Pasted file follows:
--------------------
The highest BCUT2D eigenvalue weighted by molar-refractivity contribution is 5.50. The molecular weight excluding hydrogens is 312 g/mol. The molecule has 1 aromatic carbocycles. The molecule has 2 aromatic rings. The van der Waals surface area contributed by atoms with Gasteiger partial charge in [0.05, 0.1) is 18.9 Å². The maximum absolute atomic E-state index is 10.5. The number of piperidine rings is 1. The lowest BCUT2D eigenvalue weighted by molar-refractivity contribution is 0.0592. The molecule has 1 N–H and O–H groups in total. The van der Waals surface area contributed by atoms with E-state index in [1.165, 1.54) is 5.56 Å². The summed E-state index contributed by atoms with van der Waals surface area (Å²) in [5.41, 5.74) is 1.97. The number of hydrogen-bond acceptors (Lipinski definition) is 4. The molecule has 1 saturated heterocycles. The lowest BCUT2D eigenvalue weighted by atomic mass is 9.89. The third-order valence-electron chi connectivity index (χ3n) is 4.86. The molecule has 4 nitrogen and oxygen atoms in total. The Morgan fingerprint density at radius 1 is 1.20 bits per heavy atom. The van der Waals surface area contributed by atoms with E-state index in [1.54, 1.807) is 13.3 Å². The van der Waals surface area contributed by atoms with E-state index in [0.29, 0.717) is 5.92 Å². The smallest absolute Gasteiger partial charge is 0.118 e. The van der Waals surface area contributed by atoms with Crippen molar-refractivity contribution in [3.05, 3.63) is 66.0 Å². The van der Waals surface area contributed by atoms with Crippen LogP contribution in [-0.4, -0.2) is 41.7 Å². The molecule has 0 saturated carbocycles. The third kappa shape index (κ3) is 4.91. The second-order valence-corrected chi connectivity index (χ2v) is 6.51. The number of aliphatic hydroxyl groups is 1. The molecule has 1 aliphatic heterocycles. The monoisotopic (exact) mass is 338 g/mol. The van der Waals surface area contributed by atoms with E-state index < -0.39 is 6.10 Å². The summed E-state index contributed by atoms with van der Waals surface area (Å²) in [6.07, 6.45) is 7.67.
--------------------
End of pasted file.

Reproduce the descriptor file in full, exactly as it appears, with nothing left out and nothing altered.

The highest BCUT2D eigenvalue weighted by molar-refractivity contribution is 5.50. The molecular weight excluding hydrogens is 312 g/mol. The molecule has 1 aromatic carbocycles. The molecule has 2 aromatic rings. The van der Waals surface area contributed by atoms with Gasteiger partial charge in [0.05, 0.1) is 18.9 Å². The maximum absolute atomic E-state index is 10.5. The number of piperidine rings is 1. The lowest BCUT2D eigenvalue weighted by molar-refractivity contribution is 0.0592. The molecule has 1 N–H and O–H groups in total. The van der Waals surface area contributed by atoms with E-state index in [1.165, 1.54) is 5.56 Å². The summed E-state index contributed by atoms with van der Waals surface area (Å²) in [5.41, 5.74) is 1.97. The number of hydrogen-bond acceptors (Lipinski definition) is 4. The molecule has 1 saturated heterocycles. The lowest BCUT2D eigenvalue weighted by atomic mass is 9.89. The third-order valence-electron chi connectivity index (χ3n) is 4.86. The molecule has 4 nitrogen and oxygen atoms in total. The Morgan fingerprint density at radius 1 is 1.20 bits per heavy atom. The van der Waals surface area contributed by atoms with E-state index in [1.54, 1.807) is 13.3 Å². The van der Waals surface area contributed by atoms with E-state index in [0.29, 0.717) is 5.92 Å². The smallest absolute Gasteiger partial charge is 0.118 e. The van der Waals surface area contributed by atoms with Crippen molar-refractivity contribution in [3.05, 3.63) is 66.0 Å². The van der Waals surface area contributed by atoms with Crippen LogP contribution in [-0.4, -0.2) is 41.7 Å². The molecule has 0 saturated carbocycles. The third kappa shape index (κ3) is 4.91. The second-order valence-corrected chi connectivity index (χ2v) is 6.51. The number of aliphatic hydroxyl groups is 1. The molecule has 1 aliphatic heterocycles. The monoisotopic (exact) mass is 338 g/mol. The van der Waals surface area contributed by atoms with E-state index < -0.39 is 6.10 Å². The summed E-state index contributed by atoms with van der Waals surface area (Å²) in [6.07, 6.45) is 7.67.